The Prosecution has been described as owing “a duty to the court and to the wider public to ensure that only the guilty are convicted, and that all relevant material is placed before the court to assist it in its determination of the truth”. However, what exactly does the scope of this duty entail? The Court of Appeal (“CA”) addressed this question in Muhammad Nabill bin Mohd Fuad v Public Prosecutor  1 SLR 984.
How should cannabis and cannabis mixture be defined? Should the penalty on trafficking, importing, or exporting of cannabis mixture be calibrated based on the gross weight? Can the Prosecution charge an alleged offender with both knowledge of importing cannabis and cannabis mixture? These are some of the questions the Court of Appeal (“CA”) answered in Saravanan Chandaram v Public Prosecutor  SGCA 43.
Imagine falling asleep on the bus home and waking up to find the stranger sitting next to you touching you inappropriately. How would you react? Would you push him away or hit him in self-defence? The number of molestation cases have recently been on the rise.
What happens when a criminal act is alleged, and the only evidence is from a sole eyewitness (i.e. the evidence is uncorroborated)? In Public Prosecutor v GCK  SGCA 2, the Singapore Court of Appeal clarified that the "unusually convincing" standard applies to such cases as well, and is not just limited to cases dealing with sexual offences. Furthermore, a stricter standard is not to be imposed for cases dealing with sole eyewitnesses.
The law on "impossible attempts" (i.e. attempts to commit an offence that could not have been possibly completed) has long been fraught with conceptual difficulties. In Han Fang Guan v PP  SGCA 11, the Singapore Court of Appeal finally laid down a two-stage approach for such crimes.
Section 376 of the Penal Code (Cap 224, 2008 Rev Ed) (“PC”) sets out the offences of sexual assault by penetration, including those through: digital-vaginal penetration; digital-anal penetration; and fellatio. The case of Pram Nair v Public Prosecutor  2 SLR 1015 (“Pram Nair”) established a sentencing framework for cases of sexual assault through digital-vaginal penetration. However, it left open the following questions: (a) whether the Pram Nair framework should apply to other forms of sexual assault by penetration, and (b) whether there was a hierarchy of severity, for the various permutations of “sexual assault by penetration” under section 376 of the PC. The Court of Appeal answered these questions in BPH v Public Prosecutor.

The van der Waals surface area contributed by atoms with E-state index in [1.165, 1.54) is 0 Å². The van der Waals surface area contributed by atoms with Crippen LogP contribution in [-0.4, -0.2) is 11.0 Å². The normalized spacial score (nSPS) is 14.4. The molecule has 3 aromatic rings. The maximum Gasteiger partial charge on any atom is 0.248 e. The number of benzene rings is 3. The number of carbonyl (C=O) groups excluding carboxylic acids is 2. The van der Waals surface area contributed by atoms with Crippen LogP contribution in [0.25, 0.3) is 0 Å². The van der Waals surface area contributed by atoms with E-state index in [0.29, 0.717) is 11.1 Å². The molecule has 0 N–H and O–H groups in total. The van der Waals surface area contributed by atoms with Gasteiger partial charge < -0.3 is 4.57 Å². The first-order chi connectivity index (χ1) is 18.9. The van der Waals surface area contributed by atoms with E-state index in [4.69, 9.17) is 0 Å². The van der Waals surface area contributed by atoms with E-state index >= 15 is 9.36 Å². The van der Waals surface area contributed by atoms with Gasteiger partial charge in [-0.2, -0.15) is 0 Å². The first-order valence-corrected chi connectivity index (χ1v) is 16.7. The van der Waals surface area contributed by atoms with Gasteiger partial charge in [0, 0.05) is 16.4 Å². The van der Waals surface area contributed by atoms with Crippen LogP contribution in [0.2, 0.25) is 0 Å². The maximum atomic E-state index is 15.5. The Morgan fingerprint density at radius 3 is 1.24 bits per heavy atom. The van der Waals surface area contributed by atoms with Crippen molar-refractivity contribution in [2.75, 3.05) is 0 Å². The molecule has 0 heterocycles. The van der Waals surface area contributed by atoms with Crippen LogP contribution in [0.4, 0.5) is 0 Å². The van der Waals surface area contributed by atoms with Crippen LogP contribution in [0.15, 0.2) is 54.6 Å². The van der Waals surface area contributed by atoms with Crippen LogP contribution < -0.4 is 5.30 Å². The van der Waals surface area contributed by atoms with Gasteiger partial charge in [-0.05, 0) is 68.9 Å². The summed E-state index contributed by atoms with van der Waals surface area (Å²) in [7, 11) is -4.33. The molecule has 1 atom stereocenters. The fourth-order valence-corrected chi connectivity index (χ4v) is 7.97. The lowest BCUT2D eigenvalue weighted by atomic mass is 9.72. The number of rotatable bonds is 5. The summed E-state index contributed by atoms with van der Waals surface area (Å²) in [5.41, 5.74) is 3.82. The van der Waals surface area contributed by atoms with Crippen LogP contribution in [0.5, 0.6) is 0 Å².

The growing trend of online vigilantism, coupled with the increasing number of doxxing incidents - where others’ personal information is published online - has highlighted the need for legislation against such conduct. In light of this growing issue, Parliament has amended the Protection from Harassment Act (“POHA”) to criminalise doxxing and provide more comprehensive remedies against doxxing. This article will explain when doxxing constitutes an offence under the POHA, as well as the remedies available for victims of doxxing.
In the case of BLV v Public Prosecutor  SGCA 62, the Singapore Court of Appeal ("CA") found that the offender, who had falsified his evidence and even procured a witness to do the same, had abused the process of the court. In light of such conduct, the CA imposed a significant "uplift" (or increase) on the offender's existing sentence. In doing so, the CA discussed the factors that the court would consider for imposing an uplift which was due to an offender's abuse of the court's process.
In Yap Chen Hsiang Osborn v Public Prosecutor  SGCA 40, the Court of Appeal (“CA”) clarified that section 47(1) of the Corruption, Drug Trafficking and Other Serious Crimes (Confiscation of Benefits) Act (Cap 65A, 2000 Rev Ed) (“CDSA”), which essentially makes it an offense to launder proceeds which represents one’s (i.e. the offender’s) benefits from criminal conduct, applies only to primary offenders (someone who launders the benefits of his or her own criminal conduct) and not secondary offenders (someone who does not himself or herself commit the offence from which the proceeds were originally derived, but launders the proceeds of another person’s crime).
In Public Prosecutor v Dinesh s/o Rajantheran  SGCA 27, the Court of Appeal (“CA”) answered two questions by the Prosecution, regarding the proper interpretation of section 228(4) of the Criminal Procedure Code (Cap 68, 2012 Rev Ed) (“CPC”). Under section 228(4), the court “must reject” a party’s guilty plea if it is satisfied that any matter raised in mitigation “materially affects any legal condition” which constitutes the underlying offence.